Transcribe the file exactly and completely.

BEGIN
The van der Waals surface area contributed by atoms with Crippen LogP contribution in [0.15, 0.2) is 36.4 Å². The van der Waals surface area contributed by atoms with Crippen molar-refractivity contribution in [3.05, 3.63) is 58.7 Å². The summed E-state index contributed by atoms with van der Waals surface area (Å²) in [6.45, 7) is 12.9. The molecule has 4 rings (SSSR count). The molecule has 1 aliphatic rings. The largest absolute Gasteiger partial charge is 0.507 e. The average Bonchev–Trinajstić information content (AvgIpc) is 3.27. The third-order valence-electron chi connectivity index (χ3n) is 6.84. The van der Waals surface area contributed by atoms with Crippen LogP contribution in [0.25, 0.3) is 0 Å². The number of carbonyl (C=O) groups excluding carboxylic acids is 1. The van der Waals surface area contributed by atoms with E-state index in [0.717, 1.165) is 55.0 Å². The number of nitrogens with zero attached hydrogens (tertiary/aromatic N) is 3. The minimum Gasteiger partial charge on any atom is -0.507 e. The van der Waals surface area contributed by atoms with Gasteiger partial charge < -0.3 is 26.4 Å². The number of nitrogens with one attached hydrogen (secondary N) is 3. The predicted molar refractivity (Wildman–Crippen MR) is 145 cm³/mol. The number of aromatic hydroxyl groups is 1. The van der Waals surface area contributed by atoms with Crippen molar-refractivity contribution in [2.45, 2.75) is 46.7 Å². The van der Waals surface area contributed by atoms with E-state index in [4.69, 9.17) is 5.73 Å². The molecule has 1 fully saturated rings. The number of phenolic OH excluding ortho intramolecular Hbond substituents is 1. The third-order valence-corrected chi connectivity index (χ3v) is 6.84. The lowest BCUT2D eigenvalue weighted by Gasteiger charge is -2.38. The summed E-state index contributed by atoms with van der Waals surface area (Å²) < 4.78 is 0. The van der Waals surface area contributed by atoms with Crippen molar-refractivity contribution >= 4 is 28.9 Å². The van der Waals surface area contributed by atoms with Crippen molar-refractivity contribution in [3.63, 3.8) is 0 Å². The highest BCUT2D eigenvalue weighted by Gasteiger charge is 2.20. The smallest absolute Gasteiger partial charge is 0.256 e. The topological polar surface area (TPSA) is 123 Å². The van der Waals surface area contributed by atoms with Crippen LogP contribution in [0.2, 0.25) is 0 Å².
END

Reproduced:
The van der Waals surface area contributed by atoms with Crippen LogP contribution in [0.15, 0.2) is 36.4 Å². The van der Waals surface area contributed by atoms with Crippen molar-refractivity contribution in [3.05, 3.63) is 58.7 Å². The summed E-state index contributed by atoms with van der Waals surface area (Å²) in [6.45, 7) is 12.9. The molecule has 4 rings (SSSR count). The molecule has 1 aliphatic rings. The largest absolute Gasteiger partial charge is 0.507 e. The average Bonchev–Trinajstić information content (AvgIpc) is 3.27. The third-order valence-electron chi connectivity index (χ3n) is 6.84. The van der Waals surface area contributed by atoms with Crippen LogP contribution in [0.25, 0.3) is 0 Å². The number of carbonyl (C=O) groups excluding carboxylic acids is 1. The van der Waals surface area contributed by atoms with E-state index in [0.717, 1.165) is 55.0 Å². The number of nitrogens with zero attached hydrogens (tertiary/aromatic N) is 3. The minimum Gasteiger partial charge on any atom is -0.507 e. The van der Waals surface area contributed by atoms with Gasteiger partial charge < -0.3 is 26.4 Å². The number of nitrogens with one attached hydrogen (secondary N) is 3. The predicted molar refractivity (Wildman–Crippen MR) is 145 cm³/mol. The number of aromatic hydroxyl groups is 1. The van der Waals surface area contributed by atoms with Crippen molar-refractivity contribution in [2.45, 2.75) is 46.7 Å². The van der Waals surface area contributed by atoms with E-state index in [4.69, 9.17) is 5.73 Å². The molecule has 1 fully saturated rings. The number of phenolic OH excluding ortho intramolecular Hbond substituents is 1. The third-order valence-corrected chi connectivity index (χ3v) is 6.84. The lowest BCUT2D eigenvalue weighted by Gasteiger charge is -2.38. The summed E-state index contributed by atoms with van der Waals surface area (Å²) < 4.78 is 0. The van der Waals surface area contributed by atoms with Crippen molar-refractivity contribution >= 4 is 28.9 Å². The van der Waals surface area contributed by atoms with Crippen molar-refractivity contribution in [3.63, 3.8) is 0 Å². The highest BCUT2D eigenvalue weighted by Gasteiger charge is 2.20. The smallest absolute Gasteiger partial charge is 0.256 e. The topological polar surface area (TPSA) is 123 Å². The van der Waals surface area contributed by atoms with Crippen LogP contribution in [0.2, 0.25) is 0 Å².